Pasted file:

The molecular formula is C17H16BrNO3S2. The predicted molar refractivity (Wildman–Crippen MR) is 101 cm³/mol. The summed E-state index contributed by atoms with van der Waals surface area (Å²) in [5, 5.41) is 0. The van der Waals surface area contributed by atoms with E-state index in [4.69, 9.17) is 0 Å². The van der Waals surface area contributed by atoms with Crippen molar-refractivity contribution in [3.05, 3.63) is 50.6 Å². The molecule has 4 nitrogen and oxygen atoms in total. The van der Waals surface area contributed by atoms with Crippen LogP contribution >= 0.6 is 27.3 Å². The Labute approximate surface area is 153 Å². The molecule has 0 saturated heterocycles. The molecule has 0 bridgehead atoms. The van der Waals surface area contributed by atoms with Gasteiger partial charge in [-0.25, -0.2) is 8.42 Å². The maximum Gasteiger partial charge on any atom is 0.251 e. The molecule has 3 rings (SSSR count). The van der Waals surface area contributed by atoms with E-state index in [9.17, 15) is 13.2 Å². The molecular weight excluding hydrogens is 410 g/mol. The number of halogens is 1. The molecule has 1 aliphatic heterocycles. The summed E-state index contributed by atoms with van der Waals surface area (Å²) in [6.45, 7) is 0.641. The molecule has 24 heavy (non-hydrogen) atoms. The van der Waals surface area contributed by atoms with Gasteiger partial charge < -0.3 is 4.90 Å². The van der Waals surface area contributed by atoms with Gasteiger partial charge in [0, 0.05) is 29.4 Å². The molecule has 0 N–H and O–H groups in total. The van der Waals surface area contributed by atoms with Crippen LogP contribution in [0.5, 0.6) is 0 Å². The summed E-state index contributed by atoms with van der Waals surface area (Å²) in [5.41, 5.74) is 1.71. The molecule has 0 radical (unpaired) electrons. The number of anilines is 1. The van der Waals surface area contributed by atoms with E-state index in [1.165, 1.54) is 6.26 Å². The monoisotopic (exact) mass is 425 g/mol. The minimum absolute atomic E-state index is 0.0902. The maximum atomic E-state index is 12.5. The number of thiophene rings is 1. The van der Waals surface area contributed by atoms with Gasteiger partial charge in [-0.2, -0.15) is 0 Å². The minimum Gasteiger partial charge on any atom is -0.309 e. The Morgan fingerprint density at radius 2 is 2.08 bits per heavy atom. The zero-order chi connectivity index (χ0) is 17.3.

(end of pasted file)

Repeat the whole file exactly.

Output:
The molecular formula is C17H16BrNO3S2. The predicted molar refractivity (Wildman–Crippen MR) is 101 cm³/mol. The summed E-state index contributed by atoms with van der Waals surface area (Å²) in [5, 5.41) is 0. The van der Waals surface area contributed by atoms with E-state index in [4.69, 9.17) is 0 Å². The van der Waals surface area contributed by atoms with Crippen molar-refractivity contribution in [3.05, 3.63) is 50.6 Å². The molecule has 4 nitrogen and oxygen atoms in total. The van der Waals surface area contributed by atoms with Crippen LogP contribution >= 0.6 is 27.3 Å². The Labute approximate surface area is 153 Å². The molecule has 0 saturated heterocycles. The molecule has 0 bridgehead atoms. The van der Waals surface area contributed by atoms with Gasteiger partial charge in [-0.25, -0.2) is 8.42 Å². The maximum Gasteiger partial charge on any atom is 0.251 e. The molecule has 3 rings (SSSR count). The van der Waals surface area contributed by atoms with E-state index in [9.17, 15) is 13.2 Å². The molecular weight excluding hydrogens is 410 g/mol. The number of halogens is 1. The molecule has 1 aliphatic heterocycles. The summed E-state index contributed by atoms with van der Waals surface area (Å²) in [6.45, 7) is 0.641. The molecule has 24 heavy (non-hydrogen) atoms. The van der Waals surface area contributed by atoms with Gasteiger partial charge < -0.3 is 4.90 Å². The van der Waals surface area contributed by atoms with Gasteiger partial charge in [0, 0.05) is 29.4 Å². The molecule has 0 N–H and O–H groups in total. The van der Waals surface area contributed by atoms with Crippen LogP contribution in [0.5, 0.6) is 0 Å². The summed E-state index contributed by atoms with van der Waals surface area (Å²) in [5.41, 5.74) is 1.71. The molecule has 0 radical (unpaired) electrons. The number of anilines is 1. The van der Waals surface area contributed by atoms with E-state index in [1.165, 1.54) is 6.26 Å². The monoisotopic (exact) mass is 425 g/mol. The minimum absolute atomic E-state index is 0.0902. The maximum atomic E-state index is 12.5. The number of thiophene rings is 1. The van der Waals surface area contributed by atoms with Gasteiger partial charge in [-0.2, -0.15) is 0 Å². The minimum Gasteiger partial charge on any atom is -0.309 e. The Morgan fingerprint density at radius 2 is 2.08 bits per heavy atom. The zero-order chi connectivity index (χ0) is 17.3.